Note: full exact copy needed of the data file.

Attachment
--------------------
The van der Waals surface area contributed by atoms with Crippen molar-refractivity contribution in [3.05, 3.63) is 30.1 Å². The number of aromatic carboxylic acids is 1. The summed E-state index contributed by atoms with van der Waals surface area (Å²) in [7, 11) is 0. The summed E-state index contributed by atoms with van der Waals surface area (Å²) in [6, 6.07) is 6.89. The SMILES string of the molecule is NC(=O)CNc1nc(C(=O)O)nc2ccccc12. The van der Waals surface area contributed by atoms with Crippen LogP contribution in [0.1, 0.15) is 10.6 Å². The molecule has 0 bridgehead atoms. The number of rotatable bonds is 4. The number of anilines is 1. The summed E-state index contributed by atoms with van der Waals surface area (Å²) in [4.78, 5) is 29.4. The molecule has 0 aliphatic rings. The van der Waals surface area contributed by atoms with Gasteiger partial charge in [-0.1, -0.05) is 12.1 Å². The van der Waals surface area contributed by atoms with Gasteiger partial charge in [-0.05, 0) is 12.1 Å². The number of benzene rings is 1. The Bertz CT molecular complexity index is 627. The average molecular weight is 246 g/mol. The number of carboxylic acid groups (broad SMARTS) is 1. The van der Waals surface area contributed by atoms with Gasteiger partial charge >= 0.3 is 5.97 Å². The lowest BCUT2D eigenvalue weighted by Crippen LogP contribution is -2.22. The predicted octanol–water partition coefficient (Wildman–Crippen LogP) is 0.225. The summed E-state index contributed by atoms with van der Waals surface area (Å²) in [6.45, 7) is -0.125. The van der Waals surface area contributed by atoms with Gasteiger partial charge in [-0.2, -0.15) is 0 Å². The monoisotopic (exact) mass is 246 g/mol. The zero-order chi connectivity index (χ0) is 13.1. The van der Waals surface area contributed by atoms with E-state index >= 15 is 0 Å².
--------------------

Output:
The van der Waals surface area contributed by atoms with Crippen molar-refractivity contribution in [3.05, 3.63) is 30.1 Å². The number of aromatic carboxylic acids is 1. The summed E-state index contributed by atoms with van der Waals surface area (Å²) in [7, 11) is 0. The summed E-state index contributed by atoms with van der Waals surface area (Å²) in [6, 6.07) is 6.89. The SMILES string of the molecule is NC(=O)CNc1nc(C(=O)O)nc2ccccc12. The van der Waals surface area contributed by atoms with Crippen LogP contribution in [0.1, 0.15) is 10.6 Å². The molecule has 0 bridgehead atoms. The number of rotatable bonds is 4. The number of anilines is 1. The summed E-state index contributed by atoms with van der Waals surface area (Å²) in [4.78, 5) is 29.4. The molecule has 0 aliphatic rings. The van der Waals surface area contributed by atoms with Gasteiger partial charge in [-0.1, -0.05) is 12.1 Å². The van der Waals surface area contributed by atoms with Gasteiger partial charge in [-0.05, 0) is 12.1 Å². The number of benzene rings is 1. The Bertz CT molecular complexity index is 627. The average molecular weight is 246 g/mol. The number of carboxylic acid groups (broad SMARTS) is 1. The van der Waals surface area contributed by atoms with Gasteiger partial charge >= 0.3 is 5.97 Å². The lowest BCUT2D eigenvalue weighted by Crippen LogP contribution is -2.22. The predicted octanol–water partition coefficient (Wildman–Crippen LogP) is 0.225. The summed E-state index contributed by atoms with van der Waals surface area (Å²) in [6.45, 7) is -0.125. The van der Waals surface area contributed by atoms with Gasteiger partial charge in [-0.2, -0.15) is 0 Å². The monoisotopic (exact) mass is 246 g/mol. The zero-order chi connectivity index (χ0) is 13.1. The van der Waals surface area contributed by atoms with E-state index >= 15 is 0 Å².